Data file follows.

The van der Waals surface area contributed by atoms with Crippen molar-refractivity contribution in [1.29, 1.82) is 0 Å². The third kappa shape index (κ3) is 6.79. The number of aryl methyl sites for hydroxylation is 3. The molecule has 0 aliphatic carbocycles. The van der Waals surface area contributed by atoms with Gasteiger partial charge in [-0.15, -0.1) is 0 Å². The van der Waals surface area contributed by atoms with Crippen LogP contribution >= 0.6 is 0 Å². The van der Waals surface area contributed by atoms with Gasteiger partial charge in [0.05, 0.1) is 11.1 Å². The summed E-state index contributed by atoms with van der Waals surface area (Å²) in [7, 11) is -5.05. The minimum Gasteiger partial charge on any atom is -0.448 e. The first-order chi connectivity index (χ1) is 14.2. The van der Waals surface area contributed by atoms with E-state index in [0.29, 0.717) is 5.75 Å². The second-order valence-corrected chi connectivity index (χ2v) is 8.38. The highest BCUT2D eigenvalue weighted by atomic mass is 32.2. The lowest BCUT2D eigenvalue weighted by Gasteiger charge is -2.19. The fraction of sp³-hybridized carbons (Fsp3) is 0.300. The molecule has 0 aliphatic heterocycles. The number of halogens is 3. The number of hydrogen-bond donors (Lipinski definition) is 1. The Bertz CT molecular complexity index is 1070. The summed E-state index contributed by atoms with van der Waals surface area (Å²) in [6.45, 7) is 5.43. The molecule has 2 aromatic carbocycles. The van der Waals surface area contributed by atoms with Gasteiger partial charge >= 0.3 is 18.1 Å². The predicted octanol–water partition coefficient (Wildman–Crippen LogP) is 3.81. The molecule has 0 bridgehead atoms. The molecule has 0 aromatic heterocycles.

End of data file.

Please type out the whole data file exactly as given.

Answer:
The van der Waals surface area contributed by atoms with Crippen molar-refractivity contribution in [1.29, 1.82) is 0 Å². The third kappa shape index (κ3) is 6.79. The number of aryl methyl sites for hydroxylation is 3. The molecule has 0 aliphatic carbocycles. The van der Waals surface area contributed by atoms with Gasteiger partial charge in [-0.15, -0.1) is 0 Å². The van der Waals surface area contributed by atoms with Crippen LogP contribution >= 0.6 is 0 Å². The van der Waals surface area contributed by atoms with Gasteiger partial charge in [0.05, 0.1) is 11.1 Å². The summed E-state index contributed by atoms with van der Waals surface area (Å²) in [7, 11) is -5.05. The minimum Gasteiger partial charge on any atom is -0.448 e. The first-order chi connectivity index (χ1) is 14.2. The van der Waals surface area contributed by atoms with E-state index in [0.29, 0.717) is 5.75 Å². The second-order valence-corrected chi connectivity index (χ2v) is 8.38. The highest BCUT2D eigenvalue weighted by atomic mass is 32.2. The lowest BCUT2D eigenvalue weighted by Gasteiger charge is -2.19. The fraction of sp³-hybridized carbons (Fsp3) is 0.300. The molecule has 0 aliphatic heterocycles. The number of halogens is 3. The number of hydrogen-bond donors (Lipinski definition) is 1. The Bertz CT molecular complexity index is 1070. The summed E-state index contributed by atoms with van der Waals surface area (Å²) in [6.45, 7) is 5.43. The molecule has 2 aromatic carbocycles. The van der Waals surface area contributed by atoms with Gasteiger partial charge >= 0.3 is 18.1 Å². The predicted octanol–water partition coefficient (Wildman–Crippen LogP) is 3.81. The molecule has 0 bridgehead atoms. The molecule has 0 aromatic heterocycles.